Clockwise from top: Captain Carrot, Rubber Duck, Pig Iron, Yankee Poodle, Fastback, Alleycat-Abra. Artist: Scott Shaw!.


Medium: Comic Books
Published by: DC Comics
First Appeared: 1982
Creators: Roy Thomas (writer) and Scott Shaw! (artist)
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Following in the footsteps of Hoppy the Marvel Bunny, Super Chicken and Underdog, DC Comics introduced …

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… Captain Carrot & His Amazing Zoo Crew in 1982. It contained their first new funny animal superheroes in decades — and with the exception of a few licensed properties, their last foray into the funny animal genre for decades to come.

Writer Roy Thomas and artist Scott Shaw!, the group's creators, had collaborated once before, on "Man-Spider" (a funny animal send-up of Marvel's Spider-Man). They originally conceived their superhero gang as "Justa Lotta Animals", a take-off on The Justice League of America — but DC's existing licensing agreements made it more feasible to go with a completely original cast. Thus were born Alleycat-Abra, Fastback, Pig Iron, Rubber Duck, Yankee Poodle and, of course, Captain Carrot himself.

The Zoo Crew debuted as a free 16-page insert in DC's New Teen Titans #16 (February, 1982). The first issue of their own comic was cover-dated a month later.

Like most superheroes, these guys had ties to other characters belonging to the same publisher. Before his transformation, Pig Iron had been Peter Porkchops, who was a DC star from 1947-60. And the speedster, Fastback (who you knew had to be a turtle), was the nephew of McSnurtle the Turtle, who goes back all the way to Funny Stuff #1 (Summer, 1944). There were also frequent guest appearances by The Dodo & the Frog, The Three Mouseketeers, Nero Fox, and other DC funny animals from the 1940s and '50s — and even, on one occasion, Marvel Bunny, who was originally published by Fawcett. Even minor characters, like Bo Bunny and Doodles Duck, often turned up in crowd scenes.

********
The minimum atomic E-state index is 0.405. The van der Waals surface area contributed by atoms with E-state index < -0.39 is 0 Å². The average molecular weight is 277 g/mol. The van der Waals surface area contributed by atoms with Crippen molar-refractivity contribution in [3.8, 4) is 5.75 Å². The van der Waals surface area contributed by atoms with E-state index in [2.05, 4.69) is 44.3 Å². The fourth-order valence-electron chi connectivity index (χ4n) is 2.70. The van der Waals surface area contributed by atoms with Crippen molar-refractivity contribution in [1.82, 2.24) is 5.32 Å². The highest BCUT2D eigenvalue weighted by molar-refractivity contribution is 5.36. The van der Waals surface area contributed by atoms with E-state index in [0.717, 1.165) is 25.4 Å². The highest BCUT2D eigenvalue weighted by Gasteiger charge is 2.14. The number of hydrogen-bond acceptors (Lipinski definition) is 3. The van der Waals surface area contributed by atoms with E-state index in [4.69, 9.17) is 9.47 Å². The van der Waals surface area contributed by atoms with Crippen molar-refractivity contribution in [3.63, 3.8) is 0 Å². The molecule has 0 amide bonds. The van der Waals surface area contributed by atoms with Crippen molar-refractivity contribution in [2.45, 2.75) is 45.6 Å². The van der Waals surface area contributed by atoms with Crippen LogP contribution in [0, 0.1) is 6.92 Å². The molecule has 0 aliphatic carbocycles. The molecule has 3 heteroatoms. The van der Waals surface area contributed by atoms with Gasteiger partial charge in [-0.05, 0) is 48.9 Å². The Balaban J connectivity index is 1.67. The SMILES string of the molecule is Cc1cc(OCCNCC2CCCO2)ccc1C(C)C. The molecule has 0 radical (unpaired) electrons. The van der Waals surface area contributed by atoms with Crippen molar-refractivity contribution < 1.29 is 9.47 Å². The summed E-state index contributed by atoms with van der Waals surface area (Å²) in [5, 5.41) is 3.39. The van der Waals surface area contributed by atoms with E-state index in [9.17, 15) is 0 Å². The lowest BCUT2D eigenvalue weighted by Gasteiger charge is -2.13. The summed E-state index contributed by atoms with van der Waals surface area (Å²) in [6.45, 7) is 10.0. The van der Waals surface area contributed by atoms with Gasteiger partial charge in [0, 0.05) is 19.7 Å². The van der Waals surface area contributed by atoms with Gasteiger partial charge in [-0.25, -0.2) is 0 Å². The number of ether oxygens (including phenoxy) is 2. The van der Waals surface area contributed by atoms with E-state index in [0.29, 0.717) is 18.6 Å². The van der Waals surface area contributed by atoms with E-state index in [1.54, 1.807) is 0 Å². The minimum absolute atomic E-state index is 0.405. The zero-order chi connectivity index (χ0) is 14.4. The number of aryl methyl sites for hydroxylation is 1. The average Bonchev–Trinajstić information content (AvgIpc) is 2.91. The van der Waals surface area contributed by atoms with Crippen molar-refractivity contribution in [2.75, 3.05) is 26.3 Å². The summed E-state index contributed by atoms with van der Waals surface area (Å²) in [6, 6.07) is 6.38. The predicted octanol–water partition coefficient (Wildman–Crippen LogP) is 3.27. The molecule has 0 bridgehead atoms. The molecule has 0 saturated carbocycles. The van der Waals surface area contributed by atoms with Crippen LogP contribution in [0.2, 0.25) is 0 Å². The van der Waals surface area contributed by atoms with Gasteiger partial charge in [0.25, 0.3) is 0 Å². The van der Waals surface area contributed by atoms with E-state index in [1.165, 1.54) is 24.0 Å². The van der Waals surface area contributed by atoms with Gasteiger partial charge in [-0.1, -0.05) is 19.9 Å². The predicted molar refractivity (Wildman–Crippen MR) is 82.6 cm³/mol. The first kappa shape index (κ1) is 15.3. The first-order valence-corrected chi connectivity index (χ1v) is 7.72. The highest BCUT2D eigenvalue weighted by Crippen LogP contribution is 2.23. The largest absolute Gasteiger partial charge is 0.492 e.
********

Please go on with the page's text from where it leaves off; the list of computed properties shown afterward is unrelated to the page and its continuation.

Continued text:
One connection which was not intended was with a Walt Disney feature that came along just a few years later, Who Framed Roger Rabbit. Captain Carrot's secret identity was Roger Rabbit. To avoid confusion (to say nothing of possible legal entanglements, since Disney's Roger did appear first, in the form of prose fiction), the DC character's first name was retroactively changed to Rodney.

The 1980s comic book market was not receptive to funny animals, even if they were superheroes. Captain Carrot et al. lasted only 20 issues, the last dated November, 1983. Nor did the property make the transition to TV animation, as had originally been hoped. As was the case with their contemporary, Night Force, DC promised to revisit the characters in occasional mini-series and specials. But only one, The Oz(only tenuously related)-Wonderland War (1986), appeared during the 1980s — or '90s, for that matter.

But they remained a hot topic of fan interest, at least as funny animals go. In 2005-2006, they guest-starred with a latter-day incarnation of The Teen Titans, whicn if nothing else, served to inform latter-day readers of their existence. In 2007-08, the group had a three-issue mini-series, written by Bill Morrison (The Simpsons) and drawn by Shaw!. Time will tell if DC has finally decided to stop ignoring the most successful funny animal superheroes since Atomic Mouse.


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